Unfortunately for everyone, some stains are permanent. They simply become part of the fabric. Continued attempts to remove them will cause dye loss or fabric damage, known as chafing or fraying.Can permanent stains be removed? ›
Rubbing alcohol, hand sanitiser, hairspray, nail polish remover, or non-gel toothpaste can all be used to remove permanent marker from everyday fabric items like clothes, pillows, or bedsheets. So, before dumping your permanent marker-stained clothes in the bin, try wiping the stain with an alcohol-based hairspray.Does hydrogen peroxide remove stains? ›
Hydrogen peroxide works differently than vinegar and is better at removing different types of stains. Hydrogen peroxide doesn't actually remove stains—it just makes them invisible! It breaks up strong chemical bonds in stains including ink, and in doing so it makes the stains colorless—but they're still there!How does hydrogen peroxide remove tough stains? ›
Try this sure-fire remover: Mix a teaspoon of 3% hydrogen peroxide with a little cream of tartar or a dab of non-gel toothpaste, rub the paste on the stain with a soft cloth, and rinse. The stain, whatever it was, should be gone.Does vinegar get rid of tough stains? ›
Distilled white vinegar is actually one of the best stain removers we have been given from nature. Found in invariably every household, it is mildly acidic, so acetic vinegar removes the tough spots and blotches without ruining the fabric of your clothes.What is the best stain remover for set in stains? ›
OxiClean has the best overall value for its ability to tackle tough, set-in stains on clothes and throughout other household areas. We think it's the best laundry stain cleaner on the market and can replace several products in the laundry room. OxiClean is also easy to use in most cases.Can you remove old set in stains? ›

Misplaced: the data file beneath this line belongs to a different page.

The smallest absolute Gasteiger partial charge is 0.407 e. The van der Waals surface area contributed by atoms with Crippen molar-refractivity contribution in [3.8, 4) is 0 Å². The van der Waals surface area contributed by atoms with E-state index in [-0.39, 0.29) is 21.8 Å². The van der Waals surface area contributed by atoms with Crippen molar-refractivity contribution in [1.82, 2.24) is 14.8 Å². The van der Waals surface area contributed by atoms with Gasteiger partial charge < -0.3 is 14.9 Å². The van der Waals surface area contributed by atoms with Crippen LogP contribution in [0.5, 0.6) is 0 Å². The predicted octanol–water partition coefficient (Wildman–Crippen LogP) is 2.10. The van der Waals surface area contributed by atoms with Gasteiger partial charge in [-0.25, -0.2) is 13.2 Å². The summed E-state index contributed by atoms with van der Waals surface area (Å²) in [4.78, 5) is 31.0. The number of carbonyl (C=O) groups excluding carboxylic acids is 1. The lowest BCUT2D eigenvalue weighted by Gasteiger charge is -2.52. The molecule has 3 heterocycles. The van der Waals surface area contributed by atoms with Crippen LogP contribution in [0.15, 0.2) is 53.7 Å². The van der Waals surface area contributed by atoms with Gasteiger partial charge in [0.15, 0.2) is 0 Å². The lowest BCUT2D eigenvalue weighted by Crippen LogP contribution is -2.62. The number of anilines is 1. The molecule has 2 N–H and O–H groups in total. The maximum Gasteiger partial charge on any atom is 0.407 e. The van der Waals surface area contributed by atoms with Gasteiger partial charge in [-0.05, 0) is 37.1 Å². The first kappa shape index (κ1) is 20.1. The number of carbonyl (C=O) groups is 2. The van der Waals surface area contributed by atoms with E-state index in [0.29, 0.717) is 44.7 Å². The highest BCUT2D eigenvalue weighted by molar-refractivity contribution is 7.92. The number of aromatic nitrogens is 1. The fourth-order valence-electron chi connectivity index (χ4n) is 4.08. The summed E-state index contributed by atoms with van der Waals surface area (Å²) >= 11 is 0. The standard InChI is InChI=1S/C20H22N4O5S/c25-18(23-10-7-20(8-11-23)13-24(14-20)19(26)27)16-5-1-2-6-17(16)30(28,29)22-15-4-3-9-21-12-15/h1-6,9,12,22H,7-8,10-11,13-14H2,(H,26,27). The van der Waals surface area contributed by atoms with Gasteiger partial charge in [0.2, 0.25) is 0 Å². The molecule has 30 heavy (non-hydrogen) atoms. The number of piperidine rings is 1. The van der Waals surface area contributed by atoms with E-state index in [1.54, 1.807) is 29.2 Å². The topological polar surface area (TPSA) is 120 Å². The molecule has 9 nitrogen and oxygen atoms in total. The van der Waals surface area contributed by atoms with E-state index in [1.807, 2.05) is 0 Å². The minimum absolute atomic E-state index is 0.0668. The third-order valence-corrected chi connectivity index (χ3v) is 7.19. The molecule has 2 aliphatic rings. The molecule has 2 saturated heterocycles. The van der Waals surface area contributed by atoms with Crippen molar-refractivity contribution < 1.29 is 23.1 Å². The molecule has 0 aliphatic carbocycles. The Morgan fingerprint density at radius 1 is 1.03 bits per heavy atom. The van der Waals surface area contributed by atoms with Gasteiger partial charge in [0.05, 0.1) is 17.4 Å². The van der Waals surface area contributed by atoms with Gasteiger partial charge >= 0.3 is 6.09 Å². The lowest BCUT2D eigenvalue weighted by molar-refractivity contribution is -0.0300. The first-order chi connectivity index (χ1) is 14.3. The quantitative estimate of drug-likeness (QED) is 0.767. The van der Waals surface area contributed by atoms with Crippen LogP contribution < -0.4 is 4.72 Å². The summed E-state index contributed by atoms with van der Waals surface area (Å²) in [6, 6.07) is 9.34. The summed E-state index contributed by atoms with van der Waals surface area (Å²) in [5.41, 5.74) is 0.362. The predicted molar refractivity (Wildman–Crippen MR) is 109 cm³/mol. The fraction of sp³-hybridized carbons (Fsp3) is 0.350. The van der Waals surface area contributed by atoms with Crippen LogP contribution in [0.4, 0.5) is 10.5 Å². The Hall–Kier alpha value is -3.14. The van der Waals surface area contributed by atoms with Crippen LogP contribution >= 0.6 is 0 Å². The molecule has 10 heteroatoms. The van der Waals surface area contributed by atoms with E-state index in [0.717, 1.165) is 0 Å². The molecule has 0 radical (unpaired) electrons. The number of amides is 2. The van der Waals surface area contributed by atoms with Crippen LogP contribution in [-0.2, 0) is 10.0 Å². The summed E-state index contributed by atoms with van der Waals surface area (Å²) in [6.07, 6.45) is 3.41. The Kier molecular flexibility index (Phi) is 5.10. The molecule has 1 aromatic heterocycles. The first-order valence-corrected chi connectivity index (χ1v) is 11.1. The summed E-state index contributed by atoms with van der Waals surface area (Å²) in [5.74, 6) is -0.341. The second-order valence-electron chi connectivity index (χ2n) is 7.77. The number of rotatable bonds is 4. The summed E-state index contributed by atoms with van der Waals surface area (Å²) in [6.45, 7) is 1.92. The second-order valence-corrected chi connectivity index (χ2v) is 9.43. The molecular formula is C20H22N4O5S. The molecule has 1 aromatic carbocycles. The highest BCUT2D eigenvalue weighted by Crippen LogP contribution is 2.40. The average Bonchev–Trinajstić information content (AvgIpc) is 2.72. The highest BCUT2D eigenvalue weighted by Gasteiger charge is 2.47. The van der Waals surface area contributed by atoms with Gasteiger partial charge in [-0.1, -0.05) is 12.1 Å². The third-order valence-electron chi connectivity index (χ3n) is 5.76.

Rub the stain with a bar of soap, brush the product in gently, and rinse in cold water. This is a particularly good first option when you want to remove set in stains from delicate materials. Another simple way of getting rid of a set in stain is with a paste made from vinegar and baking soda.
Does OxiClean work on set stains? ›
Even if that stained shirt has been sitting at the bottom of the laundry bin forever, OxiClean™ Versatile Stain Remover can get out even old, set-in stains.How do you remove stains that have been there for years? ›
- Fill an empty water bottle with straight vinegar.
- Completely saturate the stained area.
- Sprinkle baking soda over the area.
- Gently rub the mixture in to the fabric, respraying vinegar as necessary.
- Allow to sit for up to 30 minutes.
- Rinse the back of the stain with cool water for a few minutes.
Heat can set stains permanently. Once you toss the item into the dryer, the stain is set for good. If the stain remains after the first wash, pre-treat and wash again before drying to try and remove the stain.How long is too long for a stain? ›
|Traditional Oil-Based Stain||3 Years|
|Gel Stain||3 Years|
|Oil-Based Stain + Poly||5 Years|
|Water-Based Stain + Poly||3 Years|